Censorship

Turkey Heightens Twitter Censorship with Mandated IP Blocking 102

Posted by timothy
from the until-tomorrow dept.
The Net may have briefly routed around Turkish prime minister Recep Tayyip Erdoan's DNS-based anti-Twitter censorship, but the minister's next move has been to mandate that Turkish ISPs block Twitter's assigned IP addresses. Reports Ars Technica: " This move essentially erases Twitter from the Internet within Turkey—at least to those people who don’t have access to SMS messaging, a foreign virtual private network or Web proxy service, or the Tor anonymizing network. 'We can confirm that Turkey is now blocking the IP addresses of Twitter after the previous DNS blocking technique proved ineffective,' said Doug Madory, of the Internet monitoring company Renesys, in an e-mail to Ars. A Turkish government webpage shows that there is an IP address block order in effect for 199.16.156.6, the primary IP address for twitter.com."
Earth

IPCC's "Darkest Yet" Climate Report Warns of Food, Water Shortages 703

Posted by timothy
from the c'mon-fellas-lighten-up dept.
The Australian reports that "UN scientists are set to deliver their darkest report yet on the impacts of climate change, pointing to a future stalked by floods, drought, conflict and economic damage if carbon emissions go untamed. A draft of their report, seen by the news organisation AFP, is part of a massive overview by the Intergovernmental Panel on Climate Change, likely to shape policies and climate talks for years to come. Scientists and government representatives will meet in Yokohama, Japan, from tomorrow to hammer out a 29-page summary. It will be unveiled with the full report on March 31. 'We have a lot clearer picture of impacts and their consequences ... including the implications for security,' said Chris Field of the US’s Carnegie Institution, who headed the probe.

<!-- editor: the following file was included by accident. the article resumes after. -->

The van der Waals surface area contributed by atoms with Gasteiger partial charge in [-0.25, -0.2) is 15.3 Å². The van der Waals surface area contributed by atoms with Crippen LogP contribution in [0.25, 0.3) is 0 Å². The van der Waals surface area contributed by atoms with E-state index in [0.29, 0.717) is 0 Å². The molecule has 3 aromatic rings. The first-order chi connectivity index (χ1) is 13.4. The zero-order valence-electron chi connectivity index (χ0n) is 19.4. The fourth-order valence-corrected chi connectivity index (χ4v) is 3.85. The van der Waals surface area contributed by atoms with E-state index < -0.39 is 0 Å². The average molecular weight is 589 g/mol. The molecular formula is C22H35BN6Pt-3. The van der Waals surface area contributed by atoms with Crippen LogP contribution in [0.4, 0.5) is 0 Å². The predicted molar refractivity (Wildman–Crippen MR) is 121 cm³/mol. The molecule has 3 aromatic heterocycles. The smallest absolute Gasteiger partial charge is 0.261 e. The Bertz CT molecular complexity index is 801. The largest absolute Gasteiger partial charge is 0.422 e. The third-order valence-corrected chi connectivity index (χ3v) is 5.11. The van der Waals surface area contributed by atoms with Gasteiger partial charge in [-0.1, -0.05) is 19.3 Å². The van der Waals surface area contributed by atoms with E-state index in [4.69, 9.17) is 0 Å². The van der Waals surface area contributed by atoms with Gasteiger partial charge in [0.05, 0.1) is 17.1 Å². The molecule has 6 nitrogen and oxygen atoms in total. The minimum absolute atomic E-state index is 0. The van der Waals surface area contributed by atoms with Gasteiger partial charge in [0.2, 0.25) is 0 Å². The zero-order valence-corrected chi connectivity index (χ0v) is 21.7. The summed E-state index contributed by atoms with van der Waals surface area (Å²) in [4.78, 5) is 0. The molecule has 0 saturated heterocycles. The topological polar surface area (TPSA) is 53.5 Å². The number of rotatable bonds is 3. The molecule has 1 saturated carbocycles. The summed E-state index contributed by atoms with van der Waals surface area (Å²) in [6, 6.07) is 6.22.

The work comes six months after the first volume in the long-awaited Fifth Assessment Report declared scientists were more certain than ever that humans caused global warming. It predicted global temperatures would rise 0.3C-4.8C this century, adding to roughly 0.7C since the Industrial Revolution. Seas will creep up by 26cm-82cm by 2100. The draft warns costs will spiral with each additional degree, although it is hard to forecast by how much."
The Military

Iran Builds Mock-up of Nimitz-Class Aircraft Carrier 298

Posted by timothy
from the why-not-an-enterprise-class-a-starship? dept.
Hugh Pickens DOT Com (2995471) writes "The NYT reports that US intelligence analysts studying satellite photos of Iranian military installations say that Iran is building a mock-up of an American nuclear-powered aircraft carrier with the same distinctive shape and style of the Navy's Nimitz-class carriers, as well as the Nimitz's number 68 neatly painted in white near the bow. Mock aircraft can be seen on the flight deck. The mock-up, which American officials described as more like a barge than a warship, has no nuclear propulsion system and is only about two-thirds the length of a typical 1,100-foot-long Navy carrier. Intelligence officials do not believe that Iran is capable of building an actual aircraft carrier. "Based on our observations, this is not a functioning aircraft carrier; it's a large barge built to look like an aircraft carrier," says Cmdr. Jason Salata. "We're not sure what Iran hopes to gain by building this. If it is a big propaganda piece, to what end?" Navy intelligence analysts surmise that the vessel, which Fifth Fleet wags have nicknamed the Target Barge, is something that Iran could tow to sea, anchor and blow up — while filming the whole thing to make a propaganda point, if, say, the talks with the Western powers over Iran's nuclear program go south. "It is not surprising that Iranian military forces might use a variety of tactics — including military deception tactics — to strategically communicate and possibly demonstrate their resolve in the region," said an American official who has closely followed the construction of the mock-up. The story has set off chatter about how weird and dumb Iran is for building this giant toy boat but according to Marcy Wheeler if you compare Iran's barge with America's troubled F-35 program you end up with an even bigger propaganda prop. "I'm not all that sure what distinguishes the F-35 except the cost: Surely Iran hasn't spent the equivalent of a trillion dollars — which is what we'll spend on the F-35 when it's all said and done — to build its fake boat," writes Wheeler. "So which country is crazier: Iran, for building a fake boat, or the US for funding a never-ending jet program?""